By 1992, Ella and Abramson were able to reproduce the original results obtained in numerous contexts and continued the logic of the research. According to scientists, it's not just that depressed people are more realistic in their judgments, but that the illusion of control, common among the participants without a depression, is likely to protect them from the appearance of this depression.

In other words,look at the world through rose-colored glasses, no matter how justified, allowed people to maintain a healthy mental state.

Depression leads to objectivity.The lack of objectivity leads to a more healthy feeling, more agile, and more flexible thinking. A meta-analysis conducted in 2004-m to year the Abramson and his colleagues at the University of Wisconsin in Madison, confirmed that the tendency to positive ("positive distortion") does not depend on age or nationality.

They came to the conclusion that was found and open the effect "can represent today one of the largest effects demonstrated in psychological studies of cognition".

Why is this so? As it turns out, how we explain the world can have a very real effect on our physical and emotional well-being — both positive and negative. This phenomenon is a psychologist from Harvard University, Daniel Gilbert (Daniel Gilbert) called the "psychological immune system", which is a feedback between how we think and how we feel. If we think more optimistically, we tend to feel better which in turn makes us think more optimistically.

The idea that Outlook on life is linked to our well-being, is not new. In the sixties at the University of Connecticut psychologist Julian rotter (Julian Rotter) suggested that we can see/perceive external events in one of two ways: either we believe that we control them, or prefer to think that they were the result of the influence of circumstances. She found that successful people tend to reproduce the same behavior. They perceive success as a result of their actions and do not take into account the negative results.

Ten years later, psychologists Feibel Bobby (Bobbi Fibel) and W. Daniel Hale (W. Daniel Hale) found that the effect has a big impact: when you think you have the ability to do something well (mind that scientists call "total installation to be successful") — you will likely be able to avoid negative life scenarios. Doesn't matter, you control the situation or not, plays a role only your belief that you can be only positive things.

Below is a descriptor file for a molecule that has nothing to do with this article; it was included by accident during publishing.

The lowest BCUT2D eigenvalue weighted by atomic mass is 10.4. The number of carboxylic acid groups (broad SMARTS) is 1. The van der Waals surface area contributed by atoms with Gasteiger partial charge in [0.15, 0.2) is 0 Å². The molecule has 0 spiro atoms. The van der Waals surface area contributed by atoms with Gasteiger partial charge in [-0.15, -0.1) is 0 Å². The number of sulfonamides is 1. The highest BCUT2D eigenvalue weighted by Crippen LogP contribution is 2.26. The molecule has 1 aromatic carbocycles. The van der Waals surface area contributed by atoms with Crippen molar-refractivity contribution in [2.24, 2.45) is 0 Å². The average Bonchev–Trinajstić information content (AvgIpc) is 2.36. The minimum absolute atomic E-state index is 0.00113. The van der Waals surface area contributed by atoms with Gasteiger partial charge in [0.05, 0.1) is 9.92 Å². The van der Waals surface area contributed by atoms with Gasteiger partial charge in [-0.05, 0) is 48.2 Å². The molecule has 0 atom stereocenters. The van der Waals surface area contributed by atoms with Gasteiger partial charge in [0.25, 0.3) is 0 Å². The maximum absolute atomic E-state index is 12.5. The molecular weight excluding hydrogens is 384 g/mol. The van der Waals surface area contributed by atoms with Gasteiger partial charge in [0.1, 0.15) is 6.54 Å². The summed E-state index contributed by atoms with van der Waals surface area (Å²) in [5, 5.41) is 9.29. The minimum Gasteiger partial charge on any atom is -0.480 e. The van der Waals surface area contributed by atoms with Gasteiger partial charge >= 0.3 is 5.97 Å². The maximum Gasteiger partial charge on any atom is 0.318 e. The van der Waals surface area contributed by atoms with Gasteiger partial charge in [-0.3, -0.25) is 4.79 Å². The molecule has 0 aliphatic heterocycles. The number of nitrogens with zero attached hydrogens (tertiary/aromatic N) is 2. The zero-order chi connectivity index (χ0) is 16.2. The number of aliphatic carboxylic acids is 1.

Of course, optimistic people are not immune from a lightning strike and they still can move the car — and an overabundance of optimism can lead to extremely negative consequences associated with self — confidence from the wrong financial decisions before a catastrophic political blunders. But, as discovered by Fibel and Hale, positive expectations, usually lead to positive results.

More recently, psychologists Michael Sayer (Michael Scheier) and Charles Carver (Charles Carver) went even further in his research:

they suggested that the positive effect may not only be the result of control and expectations (7).

Instead, they suggested that matters is your General Outlook on life, or, as they call it, your "life orientation".

They test attitudes (Life Orientation Test, or LOT) measures how a person reacts to a number of statements that range from "Hardly expect that everything goes the way I want it" to "In uncertain times I usually expect the best".